Research states that 50 percent of new mothers suffer baby blues and one in every 10 new mothers suffer postpartum depression, which is a more serious condition.Postpartum depression results in intense feelings, and long lasting symptoms, which could occur anytime during the first year of birth. The symptoms could include intense sadness, anger, guilt, insomnia, fear of hurting you baby, lack of interest in things you enjoyed before etc. This requires support; counseling and early medical intervention. If you are reading this post and you are suffering through post partum depression you owe it to yourself and your children to get the help you need.

I have had many women address me as a 'Super mom' to which I have always responded I am no super mom. I have 3 boys aged 5 and under which is indeed a challenging age group to handle. I look at them as my most valued gift and source of investment. I try to give motherhood my best shot and to be there for my children. My honest confession is that there are many instances I have failed and made mistakes. As much as I enjoy home making and raising my kids, there are days with my boys around my home everything seems chaotic with broken sleep and an overwhelming sense of responsibility and a sense of inadequacy. A great learning that I have taken away is the understanding that there is no super mom or there will never ever be a perfect mother. Every mother needs the one and only super God and support from people around her to fulfill her call as a mother.

New moms i urge you not to come under pressure to be a super mom,to get everything right. My big advice is for you to relax your standards. It is more important to care for your wellness and for your baby than to get the home looking spotless or to prepare a fine dinner. Prioritize your sleep and eat healthy. Get out of your home and enjoy a walk in the park,coffee dates with friends ,shopping for yourself or indulge in any treat you would enjoy. There is nothing shameful about admitting that motherhood has taken a toll on you and you are finding it difficult to cope with the role.Seek help and delegate responsibilities. If you are suffering with symptoms leading to postnatal depression do not disregard your feelings and suffer in silence. Find courage to share with people you are comfortable with and count on your spouse. Learn to tune off the voices that says you are not getting this right. You are not a bad mother.You are finding your grounds and learning everyday as every mother does.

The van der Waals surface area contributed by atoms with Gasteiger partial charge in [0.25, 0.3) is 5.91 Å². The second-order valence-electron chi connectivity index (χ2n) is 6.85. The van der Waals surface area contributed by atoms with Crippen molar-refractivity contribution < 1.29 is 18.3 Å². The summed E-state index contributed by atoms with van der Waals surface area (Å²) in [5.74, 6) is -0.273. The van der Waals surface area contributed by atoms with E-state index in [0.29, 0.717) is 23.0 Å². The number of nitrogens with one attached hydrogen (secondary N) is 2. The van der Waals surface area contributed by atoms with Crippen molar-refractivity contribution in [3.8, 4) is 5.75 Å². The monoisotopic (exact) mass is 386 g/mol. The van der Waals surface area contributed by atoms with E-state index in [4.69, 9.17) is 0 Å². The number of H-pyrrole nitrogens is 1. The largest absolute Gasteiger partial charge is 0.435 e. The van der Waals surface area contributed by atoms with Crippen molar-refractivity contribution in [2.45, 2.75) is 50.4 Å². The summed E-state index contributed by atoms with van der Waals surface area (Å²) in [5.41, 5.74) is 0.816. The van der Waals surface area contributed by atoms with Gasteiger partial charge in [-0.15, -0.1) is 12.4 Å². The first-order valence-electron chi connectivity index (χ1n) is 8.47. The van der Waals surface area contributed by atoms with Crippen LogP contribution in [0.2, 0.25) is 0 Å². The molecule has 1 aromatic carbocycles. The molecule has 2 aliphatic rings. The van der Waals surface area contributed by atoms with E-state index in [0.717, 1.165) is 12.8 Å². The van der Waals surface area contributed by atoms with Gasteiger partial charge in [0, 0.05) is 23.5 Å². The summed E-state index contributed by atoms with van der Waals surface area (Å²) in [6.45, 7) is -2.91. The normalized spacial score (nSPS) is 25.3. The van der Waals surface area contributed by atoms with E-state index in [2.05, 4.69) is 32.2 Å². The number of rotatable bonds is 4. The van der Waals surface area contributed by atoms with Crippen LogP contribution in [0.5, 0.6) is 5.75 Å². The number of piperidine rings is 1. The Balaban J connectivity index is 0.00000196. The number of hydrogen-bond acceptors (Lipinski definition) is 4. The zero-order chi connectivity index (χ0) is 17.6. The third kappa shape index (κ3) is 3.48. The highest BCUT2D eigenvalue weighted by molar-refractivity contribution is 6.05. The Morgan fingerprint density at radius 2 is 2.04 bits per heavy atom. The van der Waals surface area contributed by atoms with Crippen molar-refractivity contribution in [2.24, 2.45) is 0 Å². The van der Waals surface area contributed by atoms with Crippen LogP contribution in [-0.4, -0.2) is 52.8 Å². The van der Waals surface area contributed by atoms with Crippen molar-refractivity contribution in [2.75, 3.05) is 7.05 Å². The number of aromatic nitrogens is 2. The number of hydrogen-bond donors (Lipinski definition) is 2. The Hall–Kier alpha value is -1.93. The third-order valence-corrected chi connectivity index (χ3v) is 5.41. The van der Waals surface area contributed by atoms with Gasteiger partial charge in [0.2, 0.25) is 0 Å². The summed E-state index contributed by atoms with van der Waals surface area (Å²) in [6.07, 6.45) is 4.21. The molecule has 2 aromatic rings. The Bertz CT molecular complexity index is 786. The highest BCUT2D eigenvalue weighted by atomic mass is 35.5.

Your moment of breakthrough and healing is just around the corner. It will come with a combination of changing you’re thought patterns to reflect hope, caring for yourself and seeking a support group and medical help. There is a bright light and hope awaiting you. Never give up and never give in to this thick cloud. Choose to rise up, choose to be resilient, choose to slay your dragon.

Hands reaching out to save little hearts from under the rubbles of war

My aim with this feature is to expose you to a world of children robbed from their simple joys of adolescence lived out in carelessness, instead replaced by the horror of war, death and the in-exchangeable pain of loss. I am a mother of three and the thought of armed men gaining control over the destinies of innocent children, confining them to holes unfit for animals, infested with disease and the horrors of weapons used only by demented minds more so than the ones who created them, causes chills to the very core of my being. This feature is not about Politics, it's not about war, it's not about the colossal mistakes of the 21st century thought we live in… rather it's about those simple, innocent, highly impressionable minds of 7 and 8 year olds that were really just put here so someone would love them and nourish them, so that one day they would be devoted to their families and their communities, dreaming of a better tomorrow.